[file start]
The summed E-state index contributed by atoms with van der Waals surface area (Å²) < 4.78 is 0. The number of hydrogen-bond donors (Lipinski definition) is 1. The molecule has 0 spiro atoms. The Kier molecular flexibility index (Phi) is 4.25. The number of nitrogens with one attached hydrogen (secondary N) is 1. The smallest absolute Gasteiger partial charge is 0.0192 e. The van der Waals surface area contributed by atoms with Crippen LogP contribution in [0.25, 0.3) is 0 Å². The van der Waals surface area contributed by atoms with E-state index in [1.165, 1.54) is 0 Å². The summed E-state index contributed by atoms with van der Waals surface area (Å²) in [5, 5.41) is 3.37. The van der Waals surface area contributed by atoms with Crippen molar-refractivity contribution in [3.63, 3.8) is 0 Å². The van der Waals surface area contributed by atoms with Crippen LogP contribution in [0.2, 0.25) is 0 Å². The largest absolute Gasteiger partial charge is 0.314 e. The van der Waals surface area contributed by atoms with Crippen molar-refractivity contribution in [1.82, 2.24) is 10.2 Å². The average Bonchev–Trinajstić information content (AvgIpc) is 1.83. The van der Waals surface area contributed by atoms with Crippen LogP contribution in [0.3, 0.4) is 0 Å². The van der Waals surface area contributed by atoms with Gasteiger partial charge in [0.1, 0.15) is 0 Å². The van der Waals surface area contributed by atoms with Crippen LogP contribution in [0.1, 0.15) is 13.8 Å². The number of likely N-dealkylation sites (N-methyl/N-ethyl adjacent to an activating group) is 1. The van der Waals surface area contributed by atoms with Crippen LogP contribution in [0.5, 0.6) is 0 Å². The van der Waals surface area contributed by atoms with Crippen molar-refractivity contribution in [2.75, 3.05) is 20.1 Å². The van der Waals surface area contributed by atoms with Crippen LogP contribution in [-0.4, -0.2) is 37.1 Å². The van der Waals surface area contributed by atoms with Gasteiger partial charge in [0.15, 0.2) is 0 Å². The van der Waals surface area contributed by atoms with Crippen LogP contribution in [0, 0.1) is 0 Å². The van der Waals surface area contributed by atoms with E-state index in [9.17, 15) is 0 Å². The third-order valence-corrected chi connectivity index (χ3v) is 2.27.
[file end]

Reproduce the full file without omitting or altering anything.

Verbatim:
The summed E-state index contributed by atoms with van der Waals surface area (Å²) < 4.78 is 0. The number of hydrogen-bond donors (Lipinski definition) is 1. The molecule has 0 spiro atoms. The Kier molecular flexibility index (Phi) is 4.25. The number of nitrogens with one attached hydrogen (secondary N) is 1. The smallest absolute Gasteiger partial charge is 0.0192 e. The van der Waals surface area contributed by atoms with Crippen LogP contribution in [0.25, 0.3) is 0 Å². The van der Waals surface area contributed by atoms with E-state index in [1.165, 1.54) is 0 Å². The summed E-state index contributed by atoms with van der Waals surface area (Å²) in [5, 5.41) is 3.37. The van der Waals surface area contributed by atoms with Crippen molar-refractivity contribution in [3.63, 3.8) is 0 Å². The van der Waals surface area contributed by atoms with Crippen LogP contribution in [0.2, 0.25) is 0 Å². The largest absolute Gasteiger partial charge is 0.314 e. The van der Waals surface area contributed by atoms with Crippen molar-refractivity contribution in [1.82, 2.24) is 10.2 Å². The average Bonchev–Trinajstić information content (AvgIpc) is 1.83. The van der Waals surface area contributed by atoms with Crippen LogP contribution in [0.3, 0.4) is 0 Å². The van der Waals surface area contributed by atoms with Gasteiger partial charge in [0.1, 0.15) is 0 Å². The van der Waals surface area contributed by atoms with Crippen LogP contribution in [0.1, 0.15) is 13.8 Å². The number of likely N-dealkylation sites (N-methyl/N-ethyl adjacent to an activating group) is 1. The van der Waals surface area contributed by atoms with Crippen LogP contribution in [0.5, 0.6) is 0 Å². The van der Waals surface area contributed by atoms with Crippen molar-refractivity contribution in [2.75, 3.05) is 20.1 Å². The van der Waals surface area contributed by atoms with Crippen LogP contribution in [-0.4, -0.2) is 37.1 Å². The van der Waals surface area contributed by atoms with Gasteiger partial charge in [0.15, 0.2) is 0 Å². The van der Waals surface area contributed by atoms with Crippen LogP contribution in [0, 0.1) is 0 Å². The van der Waals surface area contributed by atoms with E-state index in [9.17, 15) is 0 Å². The third-order valence-corrected chi connectivity index (χ3v) is 2.27.